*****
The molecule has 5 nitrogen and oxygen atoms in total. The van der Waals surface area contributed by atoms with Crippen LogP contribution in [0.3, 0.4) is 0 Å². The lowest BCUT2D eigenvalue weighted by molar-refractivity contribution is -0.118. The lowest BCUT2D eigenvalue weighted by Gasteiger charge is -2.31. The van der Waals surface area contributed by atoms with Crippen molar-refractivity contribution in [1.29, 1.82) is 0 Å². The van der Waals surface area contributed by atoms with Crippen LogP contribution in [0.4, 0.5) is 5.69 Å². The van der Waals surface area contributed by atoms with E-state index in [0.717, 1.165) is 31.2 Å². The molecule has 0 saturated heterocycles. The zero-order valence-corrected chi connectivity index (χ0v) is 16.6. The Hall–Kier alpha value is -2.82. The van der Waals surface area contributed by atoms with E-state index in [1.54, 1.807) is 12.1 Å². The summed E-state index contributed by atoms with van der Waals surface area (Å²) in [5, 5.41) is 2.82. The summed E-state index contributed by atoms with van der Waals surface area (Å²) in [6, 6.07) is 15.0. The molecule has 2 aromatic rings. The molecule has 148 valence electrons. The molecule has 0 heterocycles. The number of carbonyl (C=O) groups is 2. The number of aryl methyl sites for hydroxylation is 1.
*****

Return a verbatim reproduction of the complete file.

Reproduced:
The molecule has 5 nitrogen and oxygen atoms in total. The van der Waals surface area contributed by atoms with Crippen LogP contribution in [0.3, 0.4) is 0 Å². The lowest BCUT2D eigenvalue weighted by molar-refractivity contribution is -0.118. The lowest BCUT2D eigenvalue weighted by Gasteiger charge is -2.31. The van der Waals surface area contributed by atoms with Crippen molar-refractivity contribution in [1.29, 1.82) is 0 Å². The van der Waals surface area contributed by atoms with Crippen LogP contribution in [0.4, 0.5) is 5.69 Å². The van der Waals surface area contributed by atoms with E-state index in [0.717, 1.165) is 31.2 Å². The molecule has 0 saturated heterocycles. The zero-order valence-corrected chi connectivity index (χ0v) is 16.6. The Hall–Kier alpha value is -2.82. The van der Waals surface area contributed by atoms with E-state index in [1.54, 1.807) is 12.1 Å². The summed E-state index contributed by atoms with van der Waals surface area (Å²) in [5, 5.41) is 2.82. The summed E-state index contributed by atoms with van der Waals surface area (Å²) in [6, 6.07) is 15.0. The molecule has 2 aromatic rings. The molecule has 148 valence electrons. The molecule has 0 heterocycles. The number of carbonyl (C=O) groups is 2. The number of aryl methyl sites for hydroxylation is 1.